The first is the Great Commission, which we often shorten to: “Go and make disciples of all nations, baptizing them . . .” (Matthew 28:19). 

But Jesus’ Commission didn’t end there. It continued: “teaching them to obey everything I have commanded you. And surely I am with you always, to the very end of the age” (Matthew 28:20).  

“Teaching them to obey everything I have commanded” is just as much the Great Commission as “baptizing them.” 

The Youth Worldview Initiative is our attempt to recover this indispensable piece of the Great Commission—as it relates to our students. If we lead a person to salvation and baptism, but we fail to teach them how to obey Jesus’ commands in the culture they find themselves in, then we haven’t really completed the Great Commission. 

In this time when mainstream media, academia, social media, and celebrities mock Christian ideals, we must teach our young people to give a defense for their faith—first to themselves and then to those in their generation. Otherwise, if their very faith is stripped from them, how will they “obey everything” Jesus commanded? 

I believe the local church must reclaim personal responsibility for discipling the young people in our flocks. This is at the heart of our calling as the body of Christ. And I cannot imagine a higher priority. 

My book, The Great Evangelical Recession, outlines six sociological trends that portend the decline of the church in America. The most disturbing of those trends is the pattern of young American Christians quitting the faith between their 18th and 29th birthdays.  

Multiple researchers have found that about two out of three children raised in evangelical Christian homes abandon the faith by age 29. That startling statistic—validated by many tragic anecdotes—is something God has never let me forget. Our hope at Connection Pointe is to “end the trend of two-in-three drifting from the faith.” 

Our efforts are in their infancy. And, while we are seeing anecdotal successes within our congregation, we really are just getting started in this important work. In the next five years we will know clearly if our concerted efforts and investments are bearing the fruit for which we pray.  

Our congregation’s calling to this task can be summarized in whispers that I often hear in times of prayer or reflection, such as: “Good for you that there are thousands today, but what about the church in 20 years?” and “John, are you really raising up the next generation to live for me in the difficulties they will face?”  

In John 8:31-32, Jesus described how his truth will set people free, but he prefaced it with a conditional if-then statement. 

 “If you hold to my teaching, you are really my disciples. Then you will know the truth, and the truth will set you free” (John 8:31-32, emphasis mine). 

At a time when suicide, self-harm, and paralyzing anxiety are overtaking American teens, how we need to see Christ setting the young people free. But the promised freedom for Christ’s disciples results only when they “hold to” Jesus’ teaching.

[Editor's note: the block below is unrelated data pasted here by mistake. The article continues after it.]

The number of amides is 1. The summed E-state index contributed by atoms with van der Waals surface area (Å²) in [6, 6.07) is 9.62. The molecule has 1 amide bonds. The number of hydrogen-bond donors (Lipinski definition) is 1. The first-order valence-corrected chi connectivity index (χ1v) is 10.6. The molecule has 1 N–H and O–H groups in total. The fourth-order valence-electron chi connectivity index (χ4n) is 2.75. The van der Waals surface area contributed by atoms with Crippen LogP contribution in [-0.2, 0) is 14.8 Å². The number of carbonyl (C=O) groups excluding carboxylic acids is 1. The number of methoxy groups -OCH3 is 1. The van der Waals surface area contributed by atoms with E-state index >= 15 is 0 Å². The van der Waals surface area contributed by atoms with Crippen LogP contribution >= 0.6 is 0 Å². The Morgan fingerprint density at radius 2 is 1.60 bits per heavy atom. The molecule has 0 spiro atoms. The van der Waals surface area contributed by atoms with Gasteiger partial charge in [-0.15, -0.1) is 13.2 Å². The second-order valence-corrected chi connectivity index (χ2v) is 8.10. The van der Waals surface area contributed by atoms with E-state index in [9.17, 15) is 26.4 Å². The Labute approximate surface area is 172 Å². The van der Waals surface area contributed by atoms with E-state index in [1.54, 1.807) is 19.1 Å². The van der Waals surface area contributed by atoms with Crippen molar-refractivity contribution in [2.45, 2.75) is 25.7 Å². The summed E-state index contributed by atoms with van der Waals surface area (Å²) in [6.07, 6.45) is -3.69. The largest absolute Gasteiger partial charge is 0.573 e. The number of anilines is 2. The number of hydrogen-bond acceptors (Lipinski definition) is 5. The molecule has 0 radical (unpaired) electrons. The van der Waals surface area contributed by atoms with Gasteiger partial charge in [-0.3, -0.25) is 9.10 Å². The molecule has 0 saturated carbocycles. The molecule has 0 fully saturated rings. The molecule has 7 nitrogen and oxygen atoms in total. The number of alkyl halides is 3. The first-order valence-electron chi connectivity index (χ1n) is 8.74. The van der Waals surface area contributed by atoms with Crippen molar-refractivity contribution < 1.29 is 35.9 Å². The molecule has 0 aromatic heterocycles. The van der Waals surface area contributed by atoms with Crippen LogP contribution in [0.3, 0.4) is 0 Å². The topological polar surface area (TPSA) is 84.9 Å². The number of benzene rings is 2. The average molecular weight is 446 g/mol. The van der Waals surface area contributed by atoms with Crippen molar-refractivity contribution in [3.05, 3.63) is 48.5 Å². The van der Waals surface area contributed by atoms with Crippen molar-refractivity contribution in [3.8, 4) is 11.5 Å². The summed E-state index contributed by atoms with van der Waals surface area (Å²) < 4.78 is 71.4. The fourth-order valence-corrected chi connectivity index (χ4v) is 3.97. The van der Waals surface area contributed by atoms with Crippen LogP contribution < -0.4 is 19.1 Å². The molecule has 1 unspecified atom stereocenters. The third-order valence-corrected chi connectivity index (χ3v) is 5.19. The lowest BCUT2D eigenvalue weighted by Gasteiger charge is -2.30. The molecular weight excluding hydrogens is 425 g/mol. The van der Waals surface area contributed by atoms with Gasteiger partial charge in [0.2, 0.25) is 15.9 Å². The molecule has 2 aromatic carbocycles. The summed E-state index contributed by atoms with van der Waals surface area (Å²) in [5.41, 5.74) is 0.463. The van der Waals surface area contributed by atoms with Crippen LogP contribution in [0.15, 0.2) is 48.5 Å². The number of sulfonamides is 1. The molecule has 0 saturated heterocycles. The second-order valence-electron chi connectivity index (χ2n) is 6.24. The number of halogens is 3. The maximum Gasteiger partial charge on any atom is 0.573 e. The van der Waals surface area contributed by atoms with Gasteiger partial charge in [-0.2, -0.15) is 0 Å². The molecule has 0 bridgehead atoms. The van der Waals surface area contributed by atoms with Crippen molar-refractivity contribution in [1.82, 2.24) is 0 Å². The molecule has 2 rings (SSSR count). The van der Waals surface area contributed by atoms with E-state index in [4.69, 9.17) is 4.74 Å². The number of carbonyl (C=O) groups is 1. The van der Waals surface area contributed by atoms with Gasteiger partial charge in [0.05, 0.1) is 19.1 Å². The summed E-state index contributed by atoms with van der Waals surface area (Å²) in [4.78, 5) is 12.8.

“Hold to” implies that if we do not intentionally cling to Christ’s truth, then in this fallen world, we will slowly lose our grip. We will drift. We can see the trajectory of the culture around us. Terrible storms are on the horizon. 

Our young people will face cultural opposition and even persecution, so we must, all the more, teach them to “hold to” Jesus’ teachings. 

In 2012, a Gallup poll found the percentage of Americans who identified as LGBTQ was 3.5 percent, or roughly 4-in-100 people. Now, just 12 years later, some 30 percent of women between the ages of 18 and 26 identify as LGBTQ. That is 30-in-100, or roughly 1-in-3.  

This aggressive growth of the LGBTQ community is just one trait of the post-Christian secularism overtaking American culture. Others include the assumption that Bible-believing Christians are bigoted and that Christianity is dangerous for society. Only God knows the future, but it would not be unexpected for biblical churches to someday lose their nonprofit status or for ministers to no longer have the right to decline performing same-sex weddings. 

If we hope for the churches and ministries that bear our fingerprints to “hold to” Jesus’ teachings in 20 years, 40 years, and beyond, then we must prioritize this command of Jesus with our young people. We must teach them the nuances of “holding to” the teachings of a Christ who is both full of grace and of truth. 

As leaders who actually lead, we must prepare our people today for the challenges of tomorrow. We must raise up young men and women who “hold to” Jesus’ teachings with such resolve that their obedient faith makes our future ministries places of continued supernatural activity, where Christ is the Head and where his Word guides souls into the freedom that only his Spirit can facilitate.